Arimatsu, in central Japan, is the town that tie-dye built. Along its historic main street, fabric merchant houses have stood for centuries. When shopkeepers hang out their shingles here, the signs are a sample of Arimatsu's signature product: a traditional handicraft known as shibori.
Shibori – literally, to squeeze, press or wring – covers a vast array of techniques for manipulating fabric, from stitching, clamping and crumpling, to folding and twisting.
Which is why artisan Hiroshi Murase says "tie-dye" just doesn't begin to convey the splendor of shibori. "Shibori pairs refined skill and painstaking effort with dyeing technique, yielding a sublime mode of textile expression," he said. "Shibori is an art form."
But it was commerce, not art, that set Arimatsu's destiny as shibori mecca.
Shibori had existed in Japan since at least the 8th century. In 1608, the villagers of Arimatsu hit on the idea of hand-dyeing textiles for travelers. Displayed by the bolt, like colorful streamers, shibori souvenirs were a smash hit.
Demand for ever newer, more exquisite shibori fueled a torrent of designs. There are now about 100, often used in combination, with colorful names like Spider Web, Wood Grain and Fawn Spots.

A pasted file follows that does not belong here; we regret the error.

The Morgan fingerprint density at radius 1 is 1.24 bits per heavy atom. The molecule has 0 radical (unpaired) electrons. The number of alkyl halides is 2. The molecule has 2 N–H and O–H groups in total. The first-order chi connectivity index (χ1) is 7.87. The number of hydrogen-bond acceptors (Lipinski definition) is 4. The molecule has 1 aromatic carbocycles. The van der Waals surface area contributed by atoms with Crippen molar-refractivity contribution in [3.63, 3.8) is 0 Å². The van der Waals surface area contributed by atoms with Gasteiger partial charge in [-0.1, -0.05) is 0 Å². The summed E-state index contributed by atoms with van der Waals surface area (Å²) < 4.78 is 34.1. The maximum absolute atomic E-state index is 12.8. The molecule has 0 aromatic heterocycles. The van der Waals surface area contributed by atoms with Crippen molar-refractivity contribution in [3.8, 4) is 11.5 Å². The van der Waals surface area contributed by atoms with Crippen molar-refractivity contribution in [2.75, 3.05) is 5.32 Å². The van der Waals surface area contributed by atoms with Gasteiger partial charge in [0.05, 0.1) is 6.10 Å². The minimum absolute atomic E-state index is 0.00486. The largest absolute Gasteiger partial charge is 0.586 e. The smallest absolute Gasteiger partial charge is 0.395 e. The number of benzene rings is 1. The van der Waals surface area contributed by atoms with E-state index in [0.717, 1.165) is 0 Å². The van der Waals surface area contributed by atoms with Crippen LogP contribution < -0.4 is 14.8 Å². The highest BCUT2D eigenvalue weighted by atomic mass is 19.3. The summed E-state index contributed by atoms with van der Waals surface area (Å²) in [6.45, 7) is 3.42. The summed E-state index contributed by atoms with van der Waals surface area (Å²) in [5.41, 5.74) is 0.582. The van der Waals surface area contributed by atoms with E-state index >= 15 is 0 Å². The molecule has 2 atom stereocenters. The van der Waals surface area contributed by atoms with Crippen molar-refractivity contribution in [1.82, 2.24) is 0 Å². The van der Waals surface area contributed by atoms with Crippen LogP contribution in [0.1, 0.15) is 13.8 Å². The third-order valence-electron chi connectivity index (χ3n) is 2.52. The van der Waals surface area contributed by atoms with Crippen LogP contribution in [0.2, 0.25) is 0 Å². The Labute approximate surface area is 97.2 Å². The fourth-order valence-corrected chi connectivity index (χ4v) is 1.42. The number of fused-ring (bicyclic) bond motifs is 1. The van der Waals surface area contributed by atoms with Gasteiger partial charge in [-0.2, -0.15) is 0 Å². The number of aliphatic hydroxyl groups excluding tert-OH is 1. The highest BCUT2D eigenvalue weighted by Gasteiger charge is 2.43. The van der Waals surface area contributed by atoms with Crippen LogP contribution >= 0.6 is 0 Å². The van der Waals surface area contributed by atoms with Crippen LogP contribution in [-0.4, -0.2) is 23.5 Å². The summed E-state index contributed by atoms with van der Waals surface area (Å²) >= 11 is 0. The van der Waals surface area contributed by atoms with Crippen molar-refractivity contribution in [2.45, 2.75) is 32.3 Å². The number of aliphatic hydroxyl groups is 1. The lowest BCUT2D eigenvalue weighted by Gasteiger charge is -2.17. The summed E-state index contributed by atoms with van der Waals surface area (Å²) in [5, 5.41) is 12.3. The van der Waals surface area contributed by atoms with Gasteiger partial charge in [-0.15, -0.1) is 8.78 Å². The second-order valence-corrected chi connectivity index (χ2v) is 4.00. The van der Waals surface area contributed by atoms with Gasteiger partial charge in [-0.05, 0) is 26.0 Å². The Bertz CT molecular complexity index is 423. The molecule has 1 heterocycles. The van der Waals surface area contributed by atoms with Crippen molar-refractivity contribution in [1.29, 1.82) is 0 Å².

Correspondent Lucy Craft tried her hand at doing shibori; after some struggling she created her first tie dye. It takes just a few days to get the hang of it. But in order to become a professional-level artisan, it takes years in order to do it much more quickly, efficiently and accurately.
Like Kiyoko Matsuoka and her husband. They are at their bamboo posts every day, pleating and binding fabric. The results will be unique, and not always predictable.
She said, "I've been doing this for 50 years, but there hasn't been a single piece I'm totally satisfied with. I'm always thinking, How could I make it more fabulous?"
Kiyoko Matsuoka's artistry, like much of Arimatsu's shibori creations, will end up at the Hayatsune dyeing factory.
Tending the vats of indigo dye is hot, sweaty work. There are few specialty dyers left in Arimatsu.
At last, when dyeing is complete, the binding threads come off – and the fabric takes on three-dimensional form, retaining its crimps and folds.
Beyond cotton and silk, artists are trying shibori on polyester-aluminum, leather, and other non-conventional fabrics.
Shibori is turning up as coral-like lampshades, and on cashmere sweaters.
When it comes to shibori's creative potential, artists say they've only begun to ruffle the surface.
For more info:
- Arimatsu Narumi Tie-Dyeing Museum, Arimatsu, Japan
- Arimatsu: Tie-dyeing, landscapes, and Dashi Matsuri (Centrip Japan)
- Suzusan: Home & Living
- DIY Shibori
- Shibori Dying (Rit)